“As a leader your job isn’t to be brilliant. Your job is to facilitate the brilliance of others,” said Ron Carucci, a consultant and teacher in the field of organizational behavior. His comment was made in the context of business. However, I find the thought applicable to this discussion of partner dance as a metaphor for Christian marriage.
Having difficulty making the connection? Consider this passage from The Message:
Husbands, go all out in your love for your wives, exactly as Christ did for the church—a love marked by giving, not getting. Christ’s love makes the church whole. His words evoke her beauty. Everything he does and says is designed to bring the best out of her, dressing her in dazzling white silk, radiant with holiness. And that is how husbands ought to love their wives. They’re really doing themselves a favor—since they’re already “one” in marriage. (Ephesians 5:25-28)
Husbands are instructed here to emulate Christ who evokes the beauty of his bride. In other words, a husband – as leader of his household – is to facilitate his wife’s brilliance.
I’ve frequently heard dancers describe roles in this way: The woman is the picture; the man is the frame. While a frame provides structure and protection for the work of art it encloses, it also offers a complimentary element that focuses a viewer’s attention on the art itself. The frame helps facilitate the art work’s brilliance.
In a recent workshop discussing the Ephesians passage, one husband concluded: “When she looks good, we look good.” Another commented: “As I elevate her and she looks more beautiful, I am elevated as well. Leading lovingly is the best thing I can do for both of us.”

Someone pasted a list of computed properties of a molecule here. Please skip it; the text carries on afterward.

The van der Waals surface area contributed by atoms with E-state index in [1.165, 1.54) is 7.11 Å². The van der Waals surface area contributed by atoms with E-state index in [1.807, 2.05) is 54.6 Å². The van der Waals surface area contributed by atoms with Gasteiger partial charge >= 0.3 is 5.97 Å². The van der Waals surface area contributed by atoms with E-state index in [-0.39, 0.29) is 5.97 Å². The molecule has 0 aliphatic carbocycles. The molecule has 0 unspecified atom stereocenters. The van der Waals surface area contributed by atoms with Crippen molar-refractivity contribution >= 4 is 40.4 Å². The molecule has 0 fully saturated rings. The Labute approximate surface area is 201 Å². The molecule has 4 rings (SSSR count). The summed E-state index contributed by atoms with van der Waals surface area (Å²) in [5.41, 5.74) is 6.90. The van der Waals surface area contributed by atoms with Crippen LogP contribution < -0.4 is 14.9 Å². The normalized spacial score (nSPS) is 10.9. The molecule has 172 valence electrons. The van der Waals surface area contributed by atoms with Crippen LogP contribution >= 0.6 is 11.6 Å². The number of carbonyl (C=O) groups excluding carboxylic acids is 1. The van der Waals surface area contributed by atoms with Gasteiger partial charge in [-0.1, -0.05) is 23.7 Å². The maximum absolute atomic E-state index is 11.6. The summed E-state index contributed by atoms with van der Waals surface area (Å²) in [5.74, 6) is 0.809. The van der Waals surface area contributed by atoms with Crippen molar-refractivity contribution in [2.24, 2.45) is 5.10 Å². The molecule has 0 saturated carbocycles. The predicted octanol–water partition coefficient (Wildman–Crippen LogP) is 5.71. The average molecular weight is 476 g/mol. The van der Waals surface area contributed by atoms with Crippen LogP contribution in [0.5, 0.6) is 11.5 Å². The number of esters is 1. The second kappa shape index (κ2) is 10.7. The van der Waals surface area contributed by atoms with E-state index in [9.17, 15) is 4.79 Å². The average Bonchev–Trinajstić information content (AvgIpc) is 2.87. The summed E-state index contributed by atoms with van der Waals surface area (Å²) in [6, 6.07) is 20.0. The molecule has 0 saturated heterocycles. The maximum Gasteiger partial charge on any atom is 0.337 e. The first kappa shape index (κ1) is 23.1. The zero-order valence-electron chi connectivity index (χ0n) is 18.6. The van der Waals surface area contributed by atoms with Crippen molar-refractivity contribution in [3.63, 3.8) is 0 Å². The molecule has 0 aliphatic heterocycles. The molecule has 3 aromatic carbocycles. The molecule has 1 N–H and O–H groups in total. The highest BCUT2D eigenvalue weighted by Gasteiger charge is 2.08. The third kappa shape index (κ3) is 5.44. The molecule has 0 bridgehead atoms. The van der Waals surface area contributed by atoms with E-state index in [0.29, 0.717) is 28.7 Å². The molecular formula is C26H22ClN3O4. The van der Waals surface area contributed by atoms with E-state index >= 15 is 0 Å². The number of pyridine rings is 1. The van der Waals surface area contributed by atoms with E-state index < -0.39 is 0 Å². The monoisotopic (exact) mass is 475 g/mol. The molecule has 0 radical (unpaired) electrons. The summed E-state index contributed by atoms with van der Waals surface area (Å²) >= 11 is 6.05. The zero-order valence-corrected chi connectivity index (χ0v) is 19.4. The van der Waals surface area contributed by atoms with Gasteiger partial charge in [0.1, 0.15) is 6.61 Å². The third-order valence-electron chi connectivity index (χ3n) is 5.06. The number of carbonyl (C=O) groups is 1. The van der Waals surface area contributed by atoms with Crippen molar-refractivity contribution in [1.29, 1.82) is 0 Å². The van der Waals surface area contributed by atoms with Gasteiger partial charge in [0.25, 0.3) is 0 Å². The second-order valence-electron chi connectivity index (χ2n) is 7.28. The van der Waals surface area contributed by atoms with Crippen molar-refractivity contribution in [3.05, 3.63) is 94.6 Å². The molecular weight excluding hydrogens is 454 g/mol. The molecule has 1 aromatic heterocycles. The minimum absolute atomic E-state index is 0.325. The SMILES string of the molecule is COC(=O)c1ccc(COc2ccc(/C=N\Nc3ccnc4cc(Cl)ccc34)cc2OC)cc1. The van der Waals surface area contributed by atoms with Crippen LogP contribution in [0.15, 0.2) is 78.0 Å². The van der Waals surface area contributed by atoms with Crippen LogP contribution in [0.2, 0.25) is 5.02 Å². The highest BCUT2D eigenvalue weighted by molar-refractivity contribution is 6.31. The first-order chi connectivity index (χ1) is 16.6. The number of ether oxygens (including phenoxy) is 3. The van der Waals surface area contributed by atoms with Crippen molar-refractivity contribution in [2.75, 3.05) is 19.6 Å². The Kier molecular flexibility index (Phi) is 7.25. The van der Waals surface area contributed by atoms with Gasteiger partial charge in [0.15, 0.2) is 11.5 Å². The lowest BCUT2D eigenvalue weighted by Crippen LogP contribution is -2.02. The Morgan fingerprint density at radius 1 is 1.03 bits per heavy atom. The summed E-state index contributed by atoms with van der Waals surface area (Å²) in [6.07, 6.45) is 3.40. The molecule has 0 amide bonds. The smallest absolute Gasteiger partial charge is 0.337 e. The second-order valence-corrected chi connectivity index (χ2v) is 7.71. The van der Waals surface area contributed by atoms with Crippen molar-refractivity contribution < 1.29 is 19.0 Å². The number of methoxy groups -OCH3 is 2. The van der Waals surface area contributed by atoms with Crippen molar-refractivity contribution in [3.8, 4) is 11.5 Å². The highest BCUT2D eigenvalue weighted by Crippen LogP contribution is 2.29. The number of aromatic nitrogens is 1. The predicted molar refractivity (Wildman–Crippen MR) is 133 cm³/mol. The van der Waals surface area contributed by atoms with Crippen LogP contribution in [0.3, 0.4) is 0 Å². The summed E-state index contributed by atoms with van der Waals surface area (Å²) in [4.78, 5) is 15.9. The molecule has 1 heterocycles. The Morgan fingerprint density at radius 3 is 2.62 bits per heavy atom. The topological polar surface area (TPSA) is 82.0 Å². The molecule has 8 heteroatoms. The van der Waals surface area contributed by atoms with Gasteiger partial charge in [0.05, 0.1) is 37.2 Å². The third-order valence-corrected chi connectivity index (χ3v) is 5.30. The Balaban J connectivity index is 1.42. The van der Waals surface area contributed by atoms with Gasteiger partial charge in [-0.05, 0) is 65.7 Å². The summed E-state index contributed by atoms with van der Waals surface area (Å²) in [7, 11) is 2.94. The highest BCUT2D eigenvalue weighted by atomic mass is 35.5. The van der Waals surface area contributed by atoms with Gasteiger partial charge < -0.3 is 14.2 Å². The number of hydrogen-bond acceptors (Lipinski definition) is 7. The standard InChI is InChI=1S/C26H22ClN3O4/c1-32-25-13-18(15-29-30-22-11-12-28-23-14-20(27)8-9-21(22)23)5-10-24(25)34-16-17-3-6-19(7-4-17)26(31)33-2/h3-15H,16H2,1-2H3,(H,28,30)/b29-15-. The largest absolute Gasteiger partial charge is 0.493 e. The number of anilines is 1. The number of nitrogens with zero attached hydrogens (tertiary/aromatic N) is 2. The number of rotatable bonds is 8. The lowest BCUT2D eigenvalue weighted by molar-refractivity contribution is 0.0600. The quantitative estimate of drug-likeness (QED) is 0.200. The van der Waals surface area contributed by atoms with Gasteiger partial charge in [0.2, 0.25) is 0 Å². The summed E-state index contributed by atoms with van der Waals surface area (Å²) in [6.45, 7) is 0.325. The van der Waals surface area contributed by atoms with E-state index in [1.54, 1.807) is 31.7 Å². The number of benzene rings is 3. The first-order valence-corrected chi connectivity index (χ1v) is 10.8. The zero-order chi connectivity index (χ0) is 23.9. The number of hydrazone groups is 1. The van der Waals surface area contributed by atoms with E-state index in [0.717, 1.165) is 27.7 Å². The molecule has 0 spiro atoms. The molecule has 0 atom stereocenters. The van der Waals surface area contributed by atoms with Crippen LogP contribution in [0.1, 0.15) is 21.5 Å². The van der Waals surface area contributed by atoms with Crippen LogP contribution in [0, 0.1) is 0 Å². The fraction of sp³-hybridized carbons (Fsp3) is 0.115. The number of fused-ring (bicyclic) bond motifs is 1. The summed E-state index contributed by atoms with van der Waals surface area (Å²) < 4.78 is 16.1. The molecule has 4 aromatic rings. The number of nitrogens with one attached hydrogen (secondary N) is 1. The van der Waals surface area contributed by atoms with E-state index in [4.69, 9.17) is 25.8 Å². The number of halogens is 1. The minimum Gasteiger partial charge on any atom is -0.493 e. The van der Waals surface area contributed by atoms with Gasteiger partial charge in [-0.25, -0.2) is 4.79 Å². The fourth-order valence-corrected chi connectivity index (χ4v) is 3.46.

Bill McCartney, former football coach at the University of Colorado and head of Promise Keepers, put it this way. “When you look into the face of a man’s wife, you will see just what he is as a man. Whatever he has invested or withheld from her is reflected in her countenance.”
He has the opportunity, as a leader on and off the dance floor, to facilitate brilliance.
Copr 2009 MarriageDance
A Washington Post article online shares this leadership wisdom from Tim Tebow:
It’s not about domination but about persuasion. Someone who tries to force others to do his bidding isn’t a leader; he’s a warlord. Leadership only works when other people find you credible and grant you their cooperation.
For more insight into effective leadership, written from the sports perspective but applicable to business, marriage, life, dancing … read the entire article: http://wapo.st/tfmKDf